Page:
Prepositional phrases functioning as complements differ from prepositional phrases functioning as modifiers in that the head of the noun, adjective, or verb phrase imposes collocation restrictions on the preposition (Huddleston 1984:336). In the example the painter of the famous watercolor and the similar example the author of the book, only a prepositional phrase with the head of following the noun phrase establishes a relationship between the creator and creation. Conversely, noun phrases with prepositional phrases as modifiers can precede almost any preposition as in the woman with the hips, the woman behind the tree, and the woman up the hill. Although adjective phrase complements are optional for some adjectives like green in green along the beach and sad in sad for the accident victims, certain adjectives like afraid and aware require complements as in the example afraid of clowns and the similar example aware of the dire consequences (Huddleston 1984:336; DeCarrico 2000:124). Such adjectives as afraid and aware also impose collocation restrictions on the subsequent preposition; the adjective afraid can be followed by the prepositions of and for but not on or under as in The mother was afraid for the little boy but not *The mother was afraid under the little boy.

Complements of verb phrases also differ from modifiers of verb phrases because the head of the verb phrase likewise imposes collocation restrictions on the head of the prepositional phrase (Huddleston 1984:336). In the example danced during the performance, the prepositional phrase during the performance modifies the verb phrase danced but is not determined by the head of the verb phrase. Any number of prepositions can replace the preposition during without changing the grammaticality of the phrase such as danced after the performance, danced in the performance, and danced despite the performance. When the prepositional phrase functions as a complement of the verb phrase, however, the head of the verb phrase determines the head of the prepositional phrase. Verbs such as listen and rely require specific prepositions for the prepositional phrase to function as a complement (DeCarrico 2000:124). Therefore, the verb phrases listen to the wind and rely on his wife are grammatical but *listen between the wind and *rely beside his wife are ungrammatical. Prepositional phrases can furthermore function as either modifiers or complements for verbs like listen depending on the preposition in the head of the prepositional phrase; the prepositional phrase to the wind functions as a complement in the verb phrase listen to the wind while despite the wind functions as a modifier in listen despite the wind.

Some verbs such as rely and approve allow only one preposition such as on and of as the head of the prepositional phrase functioning as a complement to the verb phrase as in has relied on his salary and will have approved of the procedures. Other verbs like listen and look permit multiple prepositions that create different meanings like to and for and at and in to occupy the head of the prepositional phrase functioning as a verb phrase complement as in listen to the music and listen for the train and look at the kitten and look in the oven. Verbs with fixed sets of prepositions that can function as the head of the prepositional phrase functioning as the complement to the verb phrase are termed “prepositional” verbs (Hopper 1999:126). As described by Jeannette S. DeCarrico (2000) in The Structure of English, prepositional verbs form syntactic constituents; the relationship between the verb and the preposition is dictated by the syntax (132). For example, in the verb phrase containing a prepositional verb argue about her new duties, the verb argue requires the preposition about but still means “dispute an issue” just as in the sentence Jack and Jill argue; the preposition about, although obligatory with the verb argue, similarly still means “indicating a relationship” just as in the noun phrase the book about grammar (O’Dwyer 2000:94). Additional examples of prepositional verbs include cope with, argue with, care about, and object to (DeCarrico 2000:132). Prepositional verbs are always intransitive, consisting of a verb phrase followed by a prepositional phrase, which functions as the verb phrase complement.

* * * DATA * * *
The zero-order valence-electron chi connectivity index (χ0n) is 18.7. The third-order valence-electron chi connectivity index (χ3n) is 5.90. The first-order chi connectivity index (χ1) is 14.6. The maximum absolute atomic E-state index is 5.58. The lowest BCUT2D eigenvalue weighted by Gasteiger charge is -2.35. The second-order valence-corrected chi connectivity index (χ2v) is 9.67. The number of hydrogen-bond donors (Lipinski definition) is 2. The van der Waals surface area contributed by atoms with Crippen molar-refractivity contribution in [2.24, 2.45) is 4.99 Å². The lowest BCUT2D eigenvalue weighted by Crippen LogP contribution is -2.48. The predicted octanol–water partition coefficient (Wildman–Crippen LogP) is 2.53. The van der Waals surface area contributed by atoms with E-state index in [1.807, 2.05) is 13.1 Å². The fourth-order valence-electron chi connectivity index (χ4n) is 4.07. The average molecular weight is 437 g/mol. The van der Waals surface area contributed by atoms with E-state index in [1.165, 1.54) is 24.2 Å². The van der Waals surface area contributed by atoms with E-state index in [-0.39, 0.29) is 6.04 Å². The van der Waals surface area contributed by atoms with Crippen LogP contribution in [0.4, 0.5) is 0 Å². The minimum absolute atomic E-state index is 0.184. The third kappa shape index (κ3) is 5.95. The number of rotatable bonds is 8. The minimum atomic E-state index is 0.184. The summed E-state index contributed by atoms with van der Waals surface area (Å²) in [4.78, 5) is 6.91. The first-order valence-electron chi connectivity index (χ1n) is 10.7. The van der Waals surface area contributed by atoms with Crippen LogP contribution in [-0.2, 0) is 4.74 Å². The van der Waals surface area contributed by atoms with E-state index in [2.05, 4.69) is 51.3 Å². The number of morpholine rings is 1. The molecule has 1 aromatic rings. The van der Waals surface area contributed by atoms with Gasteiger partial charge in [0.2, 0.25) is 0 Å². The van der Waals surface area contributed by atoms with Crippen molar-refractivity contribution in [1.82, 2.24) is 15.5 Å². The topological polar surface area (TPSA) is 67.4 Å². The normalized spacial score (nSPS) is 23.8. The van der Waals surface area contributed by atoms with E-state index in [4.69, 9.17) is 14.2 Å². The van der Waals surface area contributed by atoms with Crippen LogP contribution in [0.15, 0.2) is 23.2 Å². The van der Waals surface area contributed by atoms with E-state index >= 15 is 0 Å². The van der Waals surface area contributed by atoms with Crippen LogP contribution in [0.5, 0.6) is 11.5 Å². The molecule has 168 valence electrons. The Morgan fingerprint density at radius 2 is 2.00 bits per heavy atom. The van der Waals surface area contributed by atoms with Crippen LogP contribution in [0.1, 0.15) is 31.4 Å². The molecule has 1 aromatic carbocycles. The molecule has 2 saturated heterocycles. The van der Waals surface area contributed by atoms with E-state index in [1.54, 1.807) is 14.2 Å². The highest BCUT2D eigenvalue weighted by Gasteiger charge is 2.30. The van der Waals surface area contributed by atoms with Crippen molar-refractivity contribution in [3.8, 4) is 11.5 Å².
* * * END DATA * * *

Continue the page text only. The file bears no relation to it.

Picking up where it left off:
Similar to prepositional verbs in that the preposition is obligatory, prepositions follow verbs to create a verb form termed “phrasal” verbs (Hopper 1999:122; DeCarrico 2000:132). Unlike prepositional verbs, however, phrasal verbs always consist of a verb phrase followed by a marooned preposition functioning as a particle as in the examples shut up and pass out (Hopper 1999:122). As described by DeCarrico (2000), phrasal verbs form semantic constituents; the relationship between the verb and the preposition is determined by the meaning of the phrasal verb as a single lexical item (DeCarrico 2000:132-133). For example, the phrasal verb run into is quite semantically different from the verb and preposition run into in the sentences The man ran into the burning building after turning the corner and The man ran into the burning building to save the puppy. In the first example of run into as a phrasal verb meaning “to encounter,” the verb run and the preposition into form a constituent to which the noun phrase the burning building is the direct object. The phrasal verb run into could also be replaced by the verb encounter as in the sentence The man encountered the burning building after turning the corner without significantly altering the meaning. In the second example of run into as a verb and preposition, the preposition into functions as the head of the prepositional phrase into the burning building. The prepositional phrase into the burning building then functions as the complement of the verb phrase ran. Although functionally different, the semantic difference between the first run into and the second run into is more striking. In the first sentence, the man turned the corner and then encountered a building on fire. In the second sentence, the man physically entered the building on fire to rescue the puppy; the preposition into describes the direction in which the man ran. Phrasal verbs are therefore idiomatic because the meaning of the phrasal verbs cannot be deduced from the individual words in their form (Hopper 1999:122). The phrasal verb look into as a synonym for investigate cannot be defined by combining the definitions of the verb look and the preposition into just as put up with cannot be determined to mean tolerate by individually analyzing the three words from which the phrasal verb is formed (Jacobs 1995:162). Therefore, the phrasal verb run into can only be understood idiomatically as a single unit meaning “to encounter,” but the preposition of the verb and preposition run into can be replaced by other prepositions such as around and from to describe a different direction in which the ran man without altering the meaning of the verb run.